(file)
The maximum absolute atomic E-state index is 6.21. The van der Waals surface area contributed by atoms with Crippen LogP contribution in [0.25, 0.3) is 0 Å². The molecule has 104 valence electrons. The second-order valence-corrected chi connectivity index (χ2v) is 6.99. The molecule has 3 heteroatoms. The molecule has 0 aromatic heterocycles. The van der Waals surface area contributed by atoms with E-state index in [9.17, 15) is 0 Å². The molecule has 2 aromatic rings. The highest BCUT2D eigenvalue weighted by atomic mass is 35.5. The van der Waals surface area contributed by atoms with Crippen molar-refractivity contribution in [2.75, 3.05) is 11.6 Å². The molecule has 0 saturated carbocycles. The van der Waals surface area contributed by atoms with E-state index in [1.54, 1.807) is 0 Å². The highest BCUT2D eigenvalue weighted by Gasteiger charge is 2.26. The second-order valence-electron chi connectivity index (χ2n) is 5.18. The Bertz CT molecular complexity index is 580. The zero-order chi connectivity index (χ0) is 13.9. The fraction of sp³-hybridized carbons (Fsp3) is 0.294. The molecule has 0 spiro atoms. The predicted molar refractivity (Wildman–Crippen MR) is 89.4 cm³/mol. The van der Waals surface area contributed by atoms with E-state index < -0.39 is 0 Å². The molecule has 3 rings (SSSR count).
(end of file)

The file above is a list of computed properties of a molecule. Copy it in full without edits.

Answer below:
The maximum absolute atomic E-state index is 6.21. The van der Waals surface area contributed by atoms with Crippen LogP contribution in [0.25, 0.3) is 0 Å². The molecule has 104 valence electrons. The second-order valence-corrected chi connectivity index (χ2v) is 6.99. The molecule has 3 heteroatoms. The molecule has 0 aromatic heterocycles. The van der Waals surface area contributed by atoms with E-state index in [9.17, 15) is 0 Å². The molecule has 2 aromatic rings. The highest BCUT2D eigenvalue weighted by atomic mass is 35.5. The van der Waals surface area contributed by atoms with Crippen molar-refractivity contribution in [2.75, 3.05) is 11.6 Å². The molecule has 0 saturated carbocycles. The van der Waals surface area contributed by atoms with E-state index in [1.54, 1.807) is 0 Å². The highest BCUT2D eigenvalue weighted by Gasteiger charge is 2.26. The second-order valence-electron chi connectivity index (χ2n) is 5.18. The Bertz CT molecular complexity index is 580. The zero-order chi connectivity index (χ0) is 13.9. The fraction of sp³-hybridized carbons (Fsp3) is 0.294. The molecule has 0 spiro atoms. The predicted molar refractivity (Wildman–Crippen MR) is 89.4 cm³/mol. The van der Waals surface area contributed by atoms with E-state index < -0.39 is 0 Å². The molecule has 3 rings (SSSR count).